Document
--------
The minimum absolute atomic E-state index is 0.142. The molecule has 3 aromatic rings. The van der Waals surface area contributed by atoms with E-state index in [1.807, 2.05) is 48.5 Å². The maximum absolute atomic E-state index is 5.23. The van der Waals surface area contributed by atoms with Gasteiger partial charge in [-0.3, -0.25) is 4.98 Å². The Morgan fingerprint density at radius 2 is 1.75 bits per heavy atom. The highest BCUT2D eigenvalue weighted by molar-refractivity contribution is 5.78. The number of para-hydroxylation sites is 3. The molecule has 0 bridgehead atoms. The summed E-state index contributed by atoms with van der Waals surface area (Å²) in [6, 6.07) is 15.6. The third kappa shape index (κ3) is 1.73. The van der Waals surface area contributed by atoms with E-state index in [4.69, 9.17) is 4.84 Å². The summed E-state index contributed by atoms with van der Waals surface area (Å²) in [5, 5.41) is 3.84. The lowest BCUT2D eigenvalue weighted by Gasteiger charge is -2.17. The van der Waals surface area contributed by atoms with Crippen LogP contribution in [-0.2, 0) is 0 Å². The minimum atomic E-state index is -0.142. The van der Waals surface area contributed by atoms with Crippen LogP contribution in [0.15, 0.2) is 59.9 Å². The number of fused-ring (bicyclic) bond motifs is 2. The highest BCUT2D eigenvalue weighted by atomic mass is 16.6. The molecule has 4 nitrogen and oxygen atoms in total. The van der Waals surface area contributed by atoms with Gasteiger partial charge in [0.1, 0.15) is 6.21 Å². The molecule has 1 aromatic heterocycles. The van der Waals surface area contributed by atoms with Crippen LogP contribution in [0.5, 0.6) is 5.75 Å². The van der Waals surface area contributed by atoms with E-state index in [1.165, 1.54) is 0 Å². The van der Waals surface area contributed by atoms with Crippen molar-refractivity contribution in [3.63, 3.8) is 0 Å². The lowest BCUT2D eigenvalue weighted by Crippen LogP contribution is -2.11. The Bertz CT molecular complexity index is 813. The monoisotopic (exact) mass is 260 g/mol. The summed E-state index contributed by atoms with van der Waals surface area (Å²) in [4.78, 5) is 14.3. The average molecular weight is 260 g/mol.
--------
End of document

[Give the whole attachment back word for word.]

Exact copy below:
The minimum absolute atomic E-state index is 0.142. The molecule has 3 aromatic rings. The van der Waals surface area contributed by atoms with E-state index in [1.807, 2.05) is 48.5 Å². The maximum absolute atomic E-state index is 5.23. The van der Waals surface area contributed by atoms with Gasteiger partial charge in [-0.3, -0.25) is 4.98 Å². The Morgan fingerprint density at radius 2 is 1.75 bits per heavy atom. The highest BCUT2D eigenvalue weighted by molar-refractivity contribution is 5.78. The number of para-hydroxylation sites is 3. The molecule has 0 bridgehead atoms. The summed E-state index contributed by atoms with van der Waals surface area (Å²) in [6, 6.07) is 15.6. The third kappa shape index (κ3) is 1.73. The van der Waals surface area contributed by atoms with E-state index in [4.69, 9.17) is 4.84 Å². The summed E-state index contributed by atoms with van der Waals surface area (Å²) in [5, 5.41) is 3.84. The lowest BCUT2D eigenvalue weighted by Gasteiger charge is -2.17. The van der Waals surface area contributed by atoms with Crippen LogP contribution in [-0.2, 0) is 0 Å². The minimum atomic E-state index is -0.142. The van der Waals surface area contributed by atoms with Crippen LogP contribution in [0.15, 0.2) is 59.9 Å². The number of fused-ring (bicyclic) bond motifs is 2. The highest BCUT2D eigenvalue weighted by atomic mass is 16.6. The molecule has 4 nitrogen and oxygen atoms in total. The van der Waals surface area contributed by atoms with Gasteiger partial charge in [0.1, 0.15) is 6.21 Å². The molecule has 1 aromatic heterocycles. The van der Waals surface area contributed by atoms with Crippen LogP contribution in [0.5, 0.6) is 5.75 Å². The van der Waals surface area contributed by atoms with E-state index in [1.165, 1.54) is 0 Å². The van der Waals surface area contributed by atoms with Crippen molar-refractivity contribution in [3.63, 3.8) is 0 Å². The lowest BCUT2D eigenvalue weighted by Crippen LogP contribution is -2.11. The Bertz CT molecular complexity index is 813. The monoisotopic (exact) mass is 260 g/mol. The summed E-state index contributed by atoms with van der Waals surface area (Å²) in [4.78, 5) is 14.3. The average molecular weight is 260 g/mol.